Jazz Appreciation Month got underway with the unveiling of donated items from the families of two jazz legends and a famous jazz photographer to the Smithsonian's National Museum of American History in Washington, D.C.
The name Miles Davis is synonymous with modern jazz, so what better way to celebrate the 5th Annual Jazz Appreciation Month than with an insider's look at the man who helped pioneer cool jazz and jazz fusion. Miles was an intensely private person, but that didn't keep him from traveling in style. Among the donated items from the trumpeter's family is a brightly colored designer suit that Davis wore during his performance at the Montreux Jazz Festival in 1991; as well as his sheet music for "Summertime," arranged by Davis and Gil Evans; and an electronic wind instrument that Davis experimented with on two of his most important albums.
Pianist and composer Monk was perhaps the most private of all jazz icons, but it didn't diminish his contribution to the development of be-bop. At the ceremony, jazz drummer T.S. Monk donated various items of his father's clothing, including one of his trademark skullcaps; as well as Monk's handwritten manuscript for his 1951 composition "Four In One."
T.S. said his family is honored that Thelonious has become such an important part of American culture.
"My father was one of those artisans that unfortunately passed away somewhat disappointed. I know that he felt like the world didn't get it [understand his music]," he said. "And here we are 24 years beyond his passing, and everyday I look up at the sky and I say, 'Dad, you know what, I think they got it.'"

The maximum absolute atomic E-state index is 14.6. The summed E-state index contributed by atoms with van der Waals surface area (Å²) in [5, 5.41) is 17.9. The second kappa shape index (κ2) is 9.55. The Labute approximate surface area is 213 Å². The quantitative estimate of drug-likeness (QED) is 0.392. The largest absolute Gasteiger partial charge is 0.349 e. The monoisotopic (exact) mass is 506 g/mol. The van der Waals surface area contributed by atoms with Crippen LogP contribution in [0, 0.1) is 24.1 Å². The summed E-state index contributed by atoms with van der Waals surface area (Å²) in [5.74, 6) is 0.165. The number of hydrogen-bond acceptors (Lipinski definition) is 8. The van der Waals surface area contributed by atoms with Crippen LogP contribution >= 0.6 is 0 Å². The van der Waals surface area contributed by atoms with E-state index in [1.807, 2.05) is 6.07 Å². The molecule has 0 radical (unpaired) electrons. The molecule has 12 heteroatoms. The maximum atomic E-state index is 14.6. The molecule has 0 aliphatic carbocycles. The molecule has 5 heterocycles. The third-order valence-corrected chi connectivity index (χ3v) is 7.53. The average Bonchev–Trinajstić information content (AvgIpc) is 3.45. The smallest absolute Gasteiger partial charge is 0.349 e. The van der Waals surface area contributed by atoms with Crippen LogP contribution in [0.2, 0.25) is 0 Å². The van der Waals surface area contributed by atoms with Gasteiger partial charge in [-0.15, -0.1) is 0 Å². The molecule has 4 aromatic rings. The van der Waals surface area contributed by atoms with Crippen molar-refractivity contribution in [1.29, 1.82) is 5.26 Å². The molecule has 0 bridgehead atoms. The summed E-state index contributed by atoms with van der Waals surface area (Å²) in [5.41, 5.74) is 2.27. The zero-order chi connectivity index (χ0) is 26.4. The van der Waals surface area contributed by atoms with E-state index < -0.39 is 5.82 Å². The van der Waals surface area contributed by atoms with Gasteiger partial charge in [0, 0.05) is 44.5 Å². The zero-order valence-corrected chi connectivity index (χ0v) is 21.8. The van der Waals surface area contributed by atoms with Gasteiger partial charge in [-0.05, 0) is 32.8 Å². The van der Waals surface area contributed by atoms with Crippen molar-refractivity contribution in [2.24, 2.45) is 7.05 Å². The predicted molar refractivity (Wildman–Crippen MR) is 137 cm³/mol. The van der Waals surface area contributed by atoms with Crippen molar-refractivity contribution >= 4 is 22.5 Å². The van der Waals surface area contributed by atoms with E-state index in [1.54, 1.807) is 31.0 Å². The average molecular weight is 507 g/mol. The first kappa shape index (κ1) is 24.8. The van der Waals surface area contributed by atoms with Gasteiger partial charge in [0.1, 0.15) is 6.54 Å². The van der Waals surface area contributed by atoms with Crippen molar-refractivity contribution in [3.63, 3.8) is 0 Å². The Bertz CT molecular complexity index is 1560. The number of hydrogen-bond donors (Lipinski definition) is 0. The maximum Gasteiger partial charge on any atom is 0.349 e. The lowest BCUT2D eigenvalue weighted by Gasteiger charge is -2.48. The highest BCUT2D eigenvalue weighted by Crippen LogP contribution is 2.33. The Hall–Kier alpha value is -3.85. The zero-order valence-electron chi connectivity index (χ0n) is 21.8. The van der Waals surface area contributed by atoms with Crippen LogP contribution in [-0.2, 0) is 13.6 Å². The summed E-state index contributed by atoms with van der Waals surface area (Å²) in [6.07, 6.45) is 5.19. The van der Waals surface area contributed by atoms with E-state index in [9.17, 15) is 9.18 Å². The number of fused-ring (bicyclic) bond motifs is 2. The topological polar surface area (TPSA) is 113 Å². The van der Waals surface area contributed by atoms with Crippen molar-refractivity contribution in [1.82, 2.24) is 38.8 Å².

Thelonious Monk and Miles Davis were two of photographer Herman Leonard's favorite subjects. Leonard began photographing jazz musicians in the 1940s at jazz clubs in New York City. He donated 20 black-and-white photographs to the Smithsonian, including striking images of Louis Armstrong, Lena Horne, Billie Holiday and Tony Bennett.
Leonard said he got his best shots by being patient, once waiting three days just to photograph Miles Davis.
"Well it ended up I spent about six hours there at his house. And I watched him paint and we talked, there was an interview from the British newspaper, and then there was just us," he said. "And at the end he said, 'Herman, if it wasn't for you I wouldn't be doing this,' to sit for the photographs. And that to me really was the greatest honor that I could have received from Miles."
Throughout April, the Smithsonian will help celebrate Jazz Appreciation Month with a variety of performances, dance, film, lectures and displays, including its newest acquisitions donated by Herman Leonard and the families of Miles Davis and Thelonious Monk. For more on this year's Jazz Appreciation Month celebrations going on in the United States and around the world, visit www.smithsonianjazz.org.